Serum Ca level more than 1 mg/dL above the upper limit of normal
Marked hypercalciuria higher than 400 mg/day
Creatinine clearance reduced more than 30% compared with age-matched controls
Reduction in bone mineral density of the femoral neck, lumbar spine, or distal radius of more than 2.5 standard deviations below peak bone mass (T score lower than -2.5)
Age younger than 50 years
Patients for whom medical surveillance is not desirable or possible
Presence of any complications (e.g., nephrolithiasis, overt bone disease)
An episode of hypercalcemic crisis

However, because no effective medical therapy for HPT exists, all patients with HPT who are otherwise healthy for surgery should be referred for surgical treatment.
Surgical Treatment.

Parathyroid surgery remains the single most effective treatment option in HPT and requires removal of all abnormal parathyroid tissue. Traditionally, in the vast majority of U.S. practices, this has meant bilateral exploration of the neck to identify all (typically four) parathyroids, assess which ones are abnormal, and remove only the abnormal glands. The setting of multiglandular hyperplasia requires subtotal parathyroidectomy or total parathyroidectomy, with reimplantation of parathyroid tissue into the sternocleidomastoid or forearm muscles. The parathyroids may then also be cryopreserved as a safeguard against future hypocalcemia, in which case the patient may undergo autotransplantation of autogenous, stored parathyroid tissue. In experienced hands, this approach has an exceptional rate of successful long-term cure of HPT (more than 96%) and a low rate of surgical complications (hypocalcemia less than 1%, recurrent laryngeal nerve injury 2% to 5%, neck hematoma or infection less than 1%). 8

In recent years, parathyroid procedures have been developed using smaller incisions under sedation and local anesthesia, and with the opportunity for outpatient surgery. Minimally invasive parathyroid surgery has become more frequently requested by patients and primary care physicians alike, even though it does not represent a uniform set of techniques. Depending on regional practices, minimally invasive parathyroid surgery can include laparoscopic, radio-guided or, most frequently, only unilateral neck surgery. The success of these approaches in curing HPT and minimizing complications is relatively unknown because clinical follow-up periods are still short. Minimally invasive parathyroid surgery is appropriate only for patients who have a single, clearly defined parathyroid abnormality on ultrasound, sestamibi scan, or both and when parathyroid hormone levels can be monitored intraoperatively. Bilateral neck exploration is mandatory in all other cases and for patients with familial or genetic syndromes.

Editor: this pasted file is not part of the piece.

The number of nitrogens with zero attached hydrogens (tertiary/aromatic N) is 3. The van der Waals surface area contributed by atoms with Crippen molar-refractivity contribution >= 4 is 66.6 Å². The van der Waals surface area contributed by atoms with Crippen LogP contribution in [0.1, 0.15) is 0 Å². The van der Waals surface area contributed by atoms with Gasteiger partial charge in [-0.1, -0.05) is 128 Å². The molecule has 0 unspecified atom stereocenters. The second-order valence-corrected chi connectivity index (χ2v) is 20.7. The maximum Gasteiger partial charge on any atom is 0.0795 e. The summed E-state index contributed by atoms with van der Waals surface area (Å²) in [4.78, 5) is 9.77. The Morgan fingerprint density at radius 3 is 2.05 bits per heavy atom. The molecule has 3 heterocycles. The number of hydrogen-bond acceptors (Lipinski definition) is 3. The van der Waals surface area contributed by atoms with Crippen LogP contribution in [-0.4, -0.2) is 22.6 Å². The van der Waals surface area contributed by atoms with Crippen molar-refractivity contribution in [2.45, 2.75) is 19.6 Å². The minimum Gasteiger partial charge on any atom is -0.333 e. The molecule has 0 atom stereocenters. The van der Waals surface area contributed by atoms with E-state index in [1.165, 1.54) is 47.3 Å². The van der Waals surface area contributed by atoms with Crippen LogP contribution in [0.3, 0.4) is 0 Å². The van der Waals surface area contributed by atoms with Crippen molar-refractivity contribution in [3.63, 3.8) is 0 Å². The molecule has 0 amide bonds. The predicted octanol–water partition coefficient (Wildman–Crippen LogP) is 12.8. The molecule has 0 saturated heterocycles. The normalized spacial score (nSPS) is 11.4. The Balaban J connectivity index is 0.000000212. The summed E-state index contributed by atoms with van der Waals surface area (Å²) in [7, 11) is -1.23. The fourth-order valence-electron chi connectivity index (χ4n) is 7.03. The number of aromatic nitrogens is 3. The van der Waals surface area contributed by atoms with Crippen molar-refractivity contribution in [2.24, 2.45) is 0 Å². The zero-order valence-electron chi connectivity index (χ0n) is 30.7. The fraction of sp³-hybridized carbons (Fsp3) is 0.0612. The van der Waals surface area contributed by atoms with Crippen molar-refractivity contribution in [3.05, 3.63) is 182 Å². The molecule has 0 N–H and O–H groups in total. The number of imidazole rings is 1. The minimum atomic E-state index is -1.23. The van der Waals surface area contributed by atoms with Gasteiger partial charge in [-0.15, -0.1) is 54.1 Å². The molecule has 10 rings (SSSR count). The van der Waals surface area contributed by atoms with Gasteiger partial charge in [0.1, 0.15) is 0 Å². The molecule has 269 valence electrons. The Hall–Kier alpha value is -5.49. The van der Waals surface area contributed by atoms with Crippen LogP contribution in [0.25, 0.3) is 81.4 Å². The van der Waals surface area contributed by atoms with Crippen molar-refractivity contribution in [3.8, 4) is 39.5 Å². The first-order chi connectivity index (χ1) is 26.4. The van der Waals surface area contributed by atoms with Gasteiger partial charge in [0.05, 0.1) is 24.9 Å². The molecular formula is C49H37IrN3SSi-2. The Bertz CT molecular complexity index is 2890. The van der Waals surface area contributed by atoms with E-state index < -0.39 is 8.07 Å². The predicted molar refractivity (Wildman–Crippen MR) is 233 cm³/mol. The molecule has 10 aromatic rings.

Medical Treatment.

Patients who are not treated surgically should be managed to ensure good hydration and to avoid thiazide diuretics. Ambulation should be encouraged. Calcium intake should be average, because excessive intake may aggravate hypercalcemia, especially in patients with high calcitriol levels, whereas low calcium intake may stimulate PTH secretion. Bisphosphonates may be used to lower the serum calcium level in patients with symptomatic hypercalcemia (see later, “Treatment of Hypocalcemia”), although they are usually not effective.
Familial Forms of Hyperparathyroidism

Up to 10% of cases of primary HPT are hereditary forms. Recognition is important because management of many patients and their families may be affected.

The most common familial form is multiple endocrine neoplasia syndrome type I (MEN-I). In this disorder, primary HPT is almost invariably present (in more than 95% of patients) by the age of 65 years, but may be diagnosed in children and even in infants. Indications for surgical intervention are generally the same as for sporadic cases. Pancreatic tumors are present in 30% to 80% of patients. These are usually islet cell tumors secreting gastrin and causing Zollinger-Ellison syndrome in about two thirds of cases. The second most common pancreatic tumor is insulinoma. Tumors secreting various substances have been described.

Pituitary adenomas affect 15% to 50% of patients and are mostly prolactinomas, although tumors causing acromegaly and Cushing’s disease also occur. Adrenocortical hyperplasia is seen in about one third of patients.

MEN-I is caused by autosomal dominant mutation of the menin gene on chromosome 11. Genetic testing is cumbersome, and screening of family members should be done by determining serum calcium levels. Some patients develop MEN-1–associated lesions as late as age 35 years.

MEN-II is characterized by the development of medullary thyroid carcinoma, which occurs in almost all patients. Hyperparathyroidism occurs in about one half of affected individuals; most are asymptomatic. Pheochromocytoma or adrenal medullary hyperplasia is an associated feature. The mutated gene is the RET protooncogene. Genetic testing of family members is desirable because it clearly identifies individuals at risk, and timely thyroidectomy is lifesaving.

Other familial syndromes are rare and include the HPT–jaw tumor syndrome and familial isolated primary HPT.